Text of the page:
Inside the villa, Jean-Philippe combined light from the A1 with natural light streaming through a window.
With his model sitting on a flight of stairs, in a laid-back pose with a casual air about her, Jean-Philippe used the A1 on camera with the Soft Bounce, moving around her to adjust the framing and the angle of the flash. As the world’s smallest studio light, the A1 made it easier for Jean-Philippe to move around and made for a more comfortable, less artificial process for the model.
“I did not say a lot to my model, I just wanted her to be present and natural in the moment in the picture,” he says. “Then I tried to work with framing the scene. Moving with the A1 allowed me to fix shadow areas in the image, especially on the skin. I rarely use flash directly on my subjects.”
Working with contrast and movement
With his model basking in a pool of sunlight on the floor, he let her fingers create shadows on her face from the natural light. “I wanted to create a glamourous image and really liked the effect of the shadows on her face,” he explains. “I just asked her to imagine she was in a scene from a film.”
Meanwhile, his assistant aimed the A1, controlled by an Air Remote on camera, at a reflector as Jean-Philippe worked with contrast and movement. “I like to use natural lighting in my photos, but the A1 allows me to work with contrast, adding it or taking it away, readjusting shadows that are too dark and lighting up the face” he says.
He points out that flash can also accentuate and capture movement within an image. “That one instant of the flash firing can do this, which natural light cannot,” he says, adding, “I like to use 80% natural light and then use 20% of flash to capture this contrast and movement.”
Jean-Philippe adds that the A1’s zoom function is an advantage, because it gives him an additional level of control. “It allows me to focus my light and give more or less direction to it from any distance,” he says. “It’s a major advantage, because even if the flash is on full power, there isn’t any unwanted light in the center of the image.”
In another photo, Jean-Philippe was inspired by the model’s haircut to create an image reminiscent of a 1980s magazine cover.
For the images at poolside, Jean-Philippe used a Profoto Air Remote on camera. His assistant used the A1 off camera again, bouncing the flash against a Depron panel to avoid sending light directly from the flash onto the model.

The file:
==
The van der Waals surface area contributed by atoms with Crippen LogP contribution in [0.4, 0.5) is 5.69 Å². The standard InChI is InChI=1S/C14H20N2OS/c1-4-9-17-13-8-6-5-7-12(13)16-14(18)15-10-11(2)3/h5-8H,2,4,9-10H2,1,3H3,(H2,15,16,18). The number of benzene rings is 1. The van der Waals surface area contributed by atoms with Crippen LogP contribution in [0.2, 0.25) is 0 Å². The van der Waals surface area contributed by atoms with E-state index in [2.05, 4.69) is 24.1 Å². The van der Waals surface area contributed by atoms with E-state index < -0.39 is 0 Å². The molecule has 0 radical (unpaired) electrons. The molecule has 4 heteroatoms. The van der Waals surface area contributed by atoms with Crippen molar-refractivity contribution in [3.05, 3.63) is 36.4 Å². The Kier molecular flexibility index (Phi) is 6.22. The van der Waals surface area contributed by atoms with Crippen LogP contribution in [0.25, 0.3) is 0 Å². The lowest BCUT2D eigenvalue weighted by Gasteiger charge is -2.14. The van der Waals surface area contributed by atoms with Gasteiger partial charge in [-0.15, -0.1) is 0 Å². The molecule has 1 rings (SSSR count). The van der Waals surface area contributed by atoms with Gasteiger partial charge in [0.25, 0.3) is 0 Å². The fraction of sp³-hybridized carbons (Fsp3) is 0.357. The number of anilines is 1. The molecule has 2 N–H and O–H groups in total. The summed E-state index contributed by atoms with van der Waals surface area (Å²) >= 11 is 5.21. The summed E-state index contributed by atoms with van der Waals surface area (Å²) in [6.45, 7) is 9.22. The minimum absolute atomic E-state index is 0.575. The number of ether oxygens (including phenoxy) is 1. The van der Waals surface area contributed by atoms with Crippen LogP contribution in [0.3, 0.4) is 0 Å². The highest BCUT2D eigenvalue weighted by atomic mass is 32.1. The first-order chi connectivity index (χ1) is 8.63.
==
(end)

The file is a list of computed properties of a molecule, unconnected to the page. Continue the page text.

“It was important there, in full sun, to have enough power to balance the sunlight,” he says. “I added a gel on the panel to give a warmer tone.”
As the afternoon wore on, the temperature dropped, so the small size of the A1 helped Jean-Philippe to move quickly for the sake of his now shivering model. “The A1 saves considerable time,” he says. “I could not work as quickly before. Her legs are like that in the image because she was cold!”
“It is an incredible device”
Jean-Philippe recounts that the A1 was great to use and it gave him the results he wanted. “It is an incredible device, really robust, extremely small and light to carry, which is what we needed to make these kinds of images in all these different parts of the house."
“It also gave me the natural-looking lighting I wanted, keeping my images soft and getting rid of shadows I didn’t want. I can also use it as a modeling light, use it remotely or have my assistant use it to control my lighting needs from a distance. It is really a fantastic tool.”
In the final analysis, Jean-Philippe says he doesn’t think of the A1 as a speedlight at all, but rather sees it as any other Profoto studio light, adding, “This device has completely changed the way I think about artificial lighting when I set up my shoots. It was a bit of a shame that I didn’t get more time with it to experiment even more!”